How to do autosaving (commit data to disk) within an transaction?

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How to do autosaving (commit data to disk) within an transaction?

Robert M. Münch
When the user opens a file I start an outer-most transaction to be able to revert the file. So far so good.

I want to add an autosave feature that stores some data at critical points/specific intervals. This data of course should be commited to disk, to survive any app crashes.

But how can I commit stuff to disk, while an outer-most transaction is open? Is there something like an „UPDATE IMMEDIATELY…“ or so to bypass an open transaction? How would one do this?

I would like to avoid using a 2nd database-file if possible.

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Robert M. Münch

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Re: How to do autosaving (commit data to disk) within an transaction?

Simon Slavin-3
On 29 Jul 2018, at 12:56pm, Robert M. Münch <[hidden email]> wrote:

> I want to add an autosave feature that stores some data at critical points/specific intervals. This data of course should be commited to disk, to survive any app crashes.

Use a SAVEPOINT instead of COMMIT:

<https://www.sqlite.org/lang_savepoint.html>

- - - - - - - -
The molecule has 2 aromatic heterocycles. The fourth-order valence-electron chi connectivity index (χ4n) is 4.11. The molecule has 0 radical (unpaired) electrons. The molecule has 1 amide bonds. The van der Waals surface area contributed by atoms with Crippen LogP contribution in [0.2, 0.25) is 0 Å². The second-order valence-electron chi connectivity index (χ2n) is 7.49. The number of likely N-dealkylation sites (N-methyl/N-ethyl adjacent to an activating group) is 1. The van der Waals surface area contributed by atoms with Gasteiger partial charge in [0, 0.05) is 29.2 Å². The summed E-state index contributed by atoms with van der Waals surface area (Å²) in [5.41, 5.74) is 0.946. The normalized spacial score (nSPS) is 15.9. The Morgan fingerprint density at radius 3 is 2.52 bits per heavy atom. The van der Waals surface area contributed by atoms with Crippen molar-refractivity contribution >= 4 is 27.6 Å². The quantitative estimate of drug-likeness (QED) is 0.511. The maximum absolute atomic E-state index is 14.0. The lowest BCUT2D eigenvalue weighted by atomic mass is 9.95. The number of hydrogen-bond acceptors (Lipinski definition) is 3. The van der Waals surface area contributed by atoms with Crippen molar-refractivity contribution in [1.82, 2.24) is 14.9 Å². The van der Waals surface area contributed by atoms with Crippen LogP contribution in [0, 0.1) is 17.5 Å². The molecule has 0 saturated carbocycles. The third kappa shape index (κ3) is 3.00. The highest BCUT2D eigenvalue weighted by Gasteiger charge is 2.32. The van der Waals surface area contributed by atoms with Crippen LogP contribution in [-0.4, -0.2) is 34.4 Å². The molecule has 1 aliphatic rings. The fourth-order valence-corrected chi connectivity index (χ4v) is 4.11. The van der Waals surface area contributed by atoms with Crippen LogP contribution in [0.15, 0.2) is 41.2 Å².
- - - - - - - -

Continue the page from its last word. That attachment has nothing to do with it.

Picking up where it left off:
Your use of an open transaction here is sort-of abuse of how SQLite works.  You have no real control over what is flashed to disk.  Rather than relying on side-effects of transactions it might be better to make your own data structure which reflects which tranche of data a transaction is in.

Simon.
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Re: How to do autosaving (commit data to disk) within an transaction?

Robert M. Münch
On 29 Jul 2018, at 14:07, Simon Slavin wrote:

> On 29 Jul 2018, at 12:56pm, Robert M. Münch <[hidden email]> wrote:
>
>> I want to add an autosave feature that stores some data at critical points/specific intervals. This data of course should be commited to disk, to survive any app crashes.
>
> Use a SAVEPOINT instead of COMMIT: <https://www.sqlite.org/lang_savepoint.html>

That won’t help. SAVEPOINTS are for undoing things. I want to write one thing definitely to disk to have it available in case of a crash. If the app crashes, all SAVEPOINTS are gone.

> Your use of an open transaction here is sort-of abuse of how SQLite works.  You have no real control over what is flashed to disk.

I do, that’s why I use an open transaction. In this case, everything is flushed into the .journal file, which is automatically rolled back if it exists on the next app start.

> Rather than relying on side-effects of transactions it might be better to make your own data structure which reflects which tranche of data a transaction is in.

Beside the brute force approach of copying the unmodified file before opening and changing it (without a global open transaction than) the session extension seems to be the way to go. So creating changesets which are removed on user save. If the app crashes, the user can choose to start from the last manual save point or from the latests point minimizing data loss.

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Robert M. Münch

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